Supported living programs provide residential services to adults with developmental disabilities who are able to live in self-owned or leased homes in the community. Among the core tenets of supporting living are that 1) everyone, independent of current skills sets, can benefit from supported living; 2) programming and instruction are directed by the consumer and not by the program; 3) to be effective, communities of support must be built around the person and promote their involvement, and; 4) smaller numbers result in greater levels of community integration. Supported living is designed to foster the individual’s full membership in the community as they work toward their long-term personal goals.
Supervised living is a residential model designed to provide services to individuals with ASDs with greater oversight and direction than might be provided in a supported living context, but less than group home living. In supervised living, the homes may be self-owned or leased. Although individual residences may be small (generally no more than one or two adults with autism per residence), there may be a number of such residences scattered throughout the apartment building or housing complex, allowing for greater staff accessibility and oversight.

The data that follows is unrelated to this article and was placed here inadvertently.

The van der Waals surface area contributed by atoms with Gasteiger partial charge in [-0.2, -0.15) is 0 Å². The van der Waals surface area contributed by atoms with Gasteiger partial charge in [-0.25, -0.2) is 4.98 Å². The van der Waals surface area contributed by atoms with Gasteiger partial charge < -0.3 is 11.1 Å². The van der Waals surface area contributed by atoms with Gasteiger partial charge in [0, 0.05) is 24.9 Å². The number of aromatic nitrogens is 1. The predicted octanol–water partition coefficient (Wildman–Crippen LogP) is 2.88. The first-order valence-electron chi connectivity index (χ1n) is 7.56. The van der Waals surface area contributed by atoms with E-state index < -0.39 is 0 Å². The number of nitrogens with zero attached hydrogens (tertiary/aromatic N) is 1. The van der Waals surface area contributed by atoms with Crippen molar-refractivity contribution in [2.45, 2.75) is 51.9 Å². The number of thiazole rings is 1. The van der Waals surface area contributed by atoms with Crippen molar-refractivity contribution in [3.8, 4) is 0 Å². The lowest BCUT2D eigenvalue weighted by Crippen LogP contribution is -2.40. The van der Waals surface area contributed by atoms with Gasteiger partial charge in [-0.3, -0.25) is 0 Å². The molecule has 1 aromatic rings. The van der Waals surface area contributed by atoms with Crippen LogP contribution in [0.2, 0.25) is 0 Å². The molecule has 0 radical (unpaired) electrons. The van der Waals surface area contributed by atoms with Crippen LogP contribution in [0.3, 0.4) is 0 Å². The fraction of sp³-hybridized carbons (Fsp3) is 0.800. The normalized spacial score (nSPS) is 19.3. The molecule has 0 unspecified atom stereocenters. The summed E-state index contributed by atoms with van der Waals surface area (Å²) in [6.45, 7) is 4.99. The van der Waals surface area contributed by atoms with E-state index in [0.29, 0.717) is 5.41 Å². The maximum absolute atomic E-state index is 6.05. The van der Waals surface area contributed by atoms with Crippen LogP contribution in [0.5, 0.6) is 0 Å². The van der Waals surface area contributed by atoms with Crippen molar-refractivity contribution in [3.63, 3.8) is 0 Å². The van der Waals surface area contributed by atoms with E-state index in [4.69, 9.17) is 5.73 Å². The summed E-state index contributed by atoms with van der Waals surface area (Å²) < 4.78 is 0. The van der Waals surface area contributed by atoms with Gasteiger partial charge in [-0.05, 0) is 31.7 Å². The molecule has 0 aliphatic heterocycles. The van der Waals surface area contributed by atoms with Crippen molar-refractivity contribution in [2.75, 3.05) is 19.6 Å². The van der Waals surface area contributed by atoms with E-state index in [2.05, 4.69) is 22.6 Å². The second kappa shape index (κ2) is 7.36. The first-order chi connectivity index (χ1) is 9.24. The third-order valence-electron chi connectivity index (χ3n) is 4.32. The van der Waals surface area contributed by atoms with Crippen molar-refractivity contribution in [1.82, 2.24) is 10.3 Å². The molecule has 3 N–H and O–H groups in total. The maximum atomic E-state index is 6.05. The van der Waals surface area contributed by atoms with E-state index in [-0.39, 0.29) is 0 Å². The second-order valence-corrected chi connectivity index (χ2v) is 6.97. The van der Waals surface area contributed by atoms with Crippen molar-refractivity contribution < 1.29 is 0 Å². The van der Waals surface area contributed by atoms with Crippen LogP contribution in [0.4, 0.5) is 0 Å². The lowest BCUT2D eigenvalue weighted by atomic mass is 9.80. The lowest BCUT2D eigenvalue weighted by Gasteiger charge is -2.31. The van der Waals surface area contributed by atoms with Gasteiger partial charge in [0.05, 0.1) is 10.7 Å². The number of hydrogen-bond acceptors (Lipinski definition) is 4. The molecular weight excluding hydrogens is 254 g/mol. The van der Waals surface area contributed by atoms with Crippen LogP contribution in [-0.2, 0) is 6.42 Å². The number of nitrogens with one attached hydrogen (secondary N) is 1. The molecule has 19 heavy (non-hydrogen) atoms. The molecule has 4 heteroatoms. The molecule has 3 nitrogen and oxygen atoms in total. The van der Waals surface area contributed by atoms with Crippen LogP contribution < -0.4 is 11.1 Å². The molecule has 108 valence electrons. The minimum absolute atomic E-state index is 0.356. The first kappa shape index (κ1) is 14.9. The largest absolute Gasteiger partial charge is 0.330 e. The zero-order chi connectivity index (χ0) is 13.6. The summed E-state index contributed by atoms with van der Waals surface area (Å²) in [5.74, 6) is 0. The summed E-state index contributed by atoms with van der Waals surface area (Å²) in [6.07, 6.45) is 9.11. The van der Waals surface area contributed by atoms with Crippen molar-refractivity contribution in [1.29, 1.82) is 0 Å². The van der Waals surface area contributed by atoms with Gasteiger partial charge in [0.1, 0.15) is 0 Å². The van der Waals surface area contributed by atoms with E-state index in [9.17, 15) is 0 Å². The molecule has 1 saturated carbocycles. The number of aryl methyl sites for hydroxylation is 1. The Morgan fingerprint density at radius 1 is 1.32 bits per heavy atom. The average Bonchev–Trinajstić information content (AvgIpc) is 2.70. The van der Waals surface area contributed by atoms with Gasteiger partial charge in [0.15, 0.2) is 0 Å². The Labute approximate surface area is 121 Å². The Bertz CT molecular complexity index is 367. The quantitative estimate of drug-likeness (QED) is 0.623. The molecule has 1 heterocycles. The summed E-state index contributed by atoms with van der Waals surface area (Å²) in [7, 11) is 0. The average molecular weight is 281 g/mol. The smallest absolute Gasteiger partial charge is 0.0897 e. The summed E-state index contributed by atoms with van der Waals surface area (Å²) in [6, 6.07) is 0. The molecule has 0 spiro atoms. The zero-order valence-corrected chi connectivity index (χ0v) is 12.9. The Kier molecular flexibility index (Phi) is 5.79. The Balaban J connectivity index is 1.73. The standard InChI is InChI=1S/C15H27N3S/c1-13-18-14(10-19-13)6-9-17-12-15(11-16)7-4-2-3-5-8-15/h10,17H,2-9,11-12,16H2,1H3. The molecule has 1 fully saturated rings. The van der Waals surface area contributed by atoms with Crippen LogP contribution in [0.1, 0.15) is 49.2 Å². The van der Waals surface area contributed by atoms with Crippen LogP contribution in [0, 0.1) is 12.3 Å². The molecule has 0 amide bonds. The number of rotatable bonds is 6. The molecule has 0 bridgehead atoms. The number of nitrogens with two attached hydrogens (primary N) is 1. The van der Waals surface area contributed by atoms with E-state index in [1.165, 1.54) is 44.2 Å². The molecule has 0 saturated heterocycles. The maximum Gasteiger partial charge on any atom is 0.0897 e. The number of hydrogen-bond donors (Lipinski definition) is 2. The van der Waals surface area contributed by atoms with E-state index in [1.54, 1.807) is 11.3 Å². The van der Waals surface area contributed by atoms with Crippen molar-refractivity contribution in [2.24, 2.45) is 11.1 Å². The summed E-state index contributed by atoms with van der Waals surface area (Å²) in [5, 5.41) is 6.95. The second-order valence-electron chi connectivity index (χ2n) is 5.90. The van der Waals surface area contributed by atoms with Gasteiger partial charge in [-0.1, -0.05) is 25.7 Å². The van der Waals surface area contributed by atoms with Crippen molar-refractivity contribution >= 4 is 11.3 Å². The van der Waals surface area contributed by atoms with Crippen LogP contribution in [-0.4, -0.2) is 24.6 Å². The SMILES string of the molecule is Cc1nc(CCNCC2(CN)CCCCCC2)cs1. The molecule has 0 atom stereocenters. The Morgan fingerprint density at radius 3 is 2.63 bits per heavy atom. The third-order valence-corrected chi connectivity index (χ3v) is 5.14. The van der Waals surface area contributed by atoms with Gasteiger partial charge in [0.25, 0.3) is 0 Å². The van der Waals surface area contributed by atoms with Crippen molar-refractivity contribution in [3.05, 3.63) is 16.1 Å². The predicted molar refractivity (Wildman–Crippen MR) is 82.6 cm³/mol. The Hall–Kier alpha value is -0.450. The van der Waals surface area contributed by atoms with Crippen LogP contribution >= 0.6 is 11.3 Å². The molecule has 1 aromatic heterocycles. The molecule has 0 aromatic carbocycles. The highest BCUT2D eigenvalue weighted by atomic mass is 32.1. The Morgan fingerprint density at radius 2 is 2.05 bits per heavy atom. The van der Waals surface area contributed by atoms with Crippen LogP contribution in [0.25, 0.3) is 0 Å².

Groups Homes (Supported and Supervised)
With the onset of de-institutionalization came the movement of individuals with ASDs and other developmental disabilities from large, congregate care facilities to smaller, more typical homes in the community. Group homes exist in every state. They are small, residential facilities (i.e. actual homes) located in the community and designed to serve children and adults with ASDs, intellectual disabilities or other chronic conditions. Typically, group homes have eight or fewer occupants and are staffed 24 hours a day by trained agency staff. Ownership of the house usually lies with the provider agency (as do staffing decisions) and not with the residents of the house. A